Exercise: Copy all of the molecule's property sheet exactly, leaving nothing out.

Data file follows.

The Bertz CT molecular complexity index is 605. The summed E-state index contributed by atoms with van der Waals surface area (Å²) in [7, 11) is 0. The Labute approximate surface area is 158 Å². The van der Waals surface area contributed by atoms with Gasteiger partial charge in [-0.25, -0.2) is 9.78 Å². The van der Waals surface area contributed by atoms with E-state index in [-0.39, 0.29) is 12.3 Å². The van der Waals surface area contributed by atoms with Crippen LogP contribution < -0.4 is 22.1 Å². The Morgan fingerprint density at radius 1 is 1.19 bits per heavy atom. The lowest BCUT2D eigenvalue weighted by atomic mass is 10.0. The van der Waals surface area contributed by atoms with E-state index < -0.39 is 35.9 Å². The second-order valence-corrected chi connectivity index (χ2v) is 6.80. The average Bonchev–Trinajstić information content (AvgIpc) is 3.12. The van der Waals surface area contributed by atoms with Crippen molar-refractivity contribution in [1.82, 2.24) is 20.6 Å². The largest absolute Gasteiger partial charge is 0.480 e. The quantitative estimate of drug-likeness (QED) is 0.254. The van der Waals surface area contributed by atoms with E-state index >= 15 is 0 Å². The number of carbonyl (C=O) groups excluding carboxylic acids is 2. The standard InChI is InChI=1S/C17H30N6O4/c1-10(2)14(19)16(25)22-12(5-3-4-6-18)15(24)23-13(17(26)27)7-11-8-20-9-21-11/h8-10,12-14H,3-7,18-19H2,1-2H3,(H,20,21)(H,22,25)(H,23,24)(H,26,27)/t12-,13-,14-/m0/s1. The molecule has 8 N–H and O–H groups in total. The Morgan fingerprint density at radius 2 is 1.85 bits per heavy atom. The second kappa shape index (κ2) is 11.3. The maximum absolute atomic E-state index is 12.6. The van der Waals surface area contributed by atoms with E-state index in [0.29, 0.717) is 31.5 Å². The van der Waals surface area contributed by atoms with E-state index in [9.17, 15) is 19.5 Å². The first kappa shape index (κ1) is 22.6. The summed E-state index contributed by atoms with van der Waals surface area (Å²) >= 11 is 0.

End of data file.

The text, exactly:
The Bertz CT molecular complexity index is 605. The summed E-state index contributed by atoms with van der Waals surface area (Å²) in [7, 11) is 0. The Labute approximate surface area is 158 Å². The van der Waals surface area contributed by atoms with Gasteiger partial charge in [-0.25, -0.2) is 9.78 Å². The van der Waals surface area contributed by atoms with E-state index in [-0.39, 0.29) is 12.3 Å². The van der Waals surface area contributed by atoms with Crippen LogP contribution < -0.4 is 22.1 Å². The Morgan fingerprint density at radius 1 is 1.19 bits per heavy atom. The lowest BCUT2D eigenvalue weighted by atomic mass is 10.0. The van der Waals surface area contributed by atoms with E-state index < -0.39 is 35.9 Å². The second-order valence-corrected chi connectivity index (χ2v) is 6.80. The average Bonchev–Trinajstić information content (AvgIpc) is 3.12. The van der Waals surface area contributed by atoms with Crippen molar-refractivity contribution in [1.82, 2.24) is 20.6 Å². The largest absolute Gasteiger partial charge is 0.480 e. The quantitative estimate of drug-likeness (QED) is 0.254. The van der Waals surface area contributed by atoms with E-state index >= 15 is 0 Å². The number of carbonyl (C=O) groups excluding carboxylic acids is 2. The standard InChI is InChI=1S/C17H30N6O4/c1-10(2)14(19)16(25)22-12(5-3-4-6-18)15(24)23-13(17(26)27)7-11-8-20-9-21-11/h8-10,12-14H,3-7,18-19H2,1-2H3,(H,20,21)(H,22,25)(H,23,24)(H,26,27)/t12-,13-,14-/m0/s1. The molecule has 8 N–H and O–H groups in total. The Morgan fingerprint density at radius 2 is 1.85 bits per heavy atom. The second kappa shape index (κ2) is 11.3. The maximum absolute atomic E-state index is 12.6. The van der Waals surface area contributed by atoms with E-state index in [0.29, 0.717) is 31.5 Å². The van der Waals surface area contributed by atoms with E-state index in [9.17, 15) is 19.5 Å². The first kappa shape index (κ1) is 22.6. The summed E-state index contributed by atoms with van der Waals surface area (Å²) >= 11 is 0.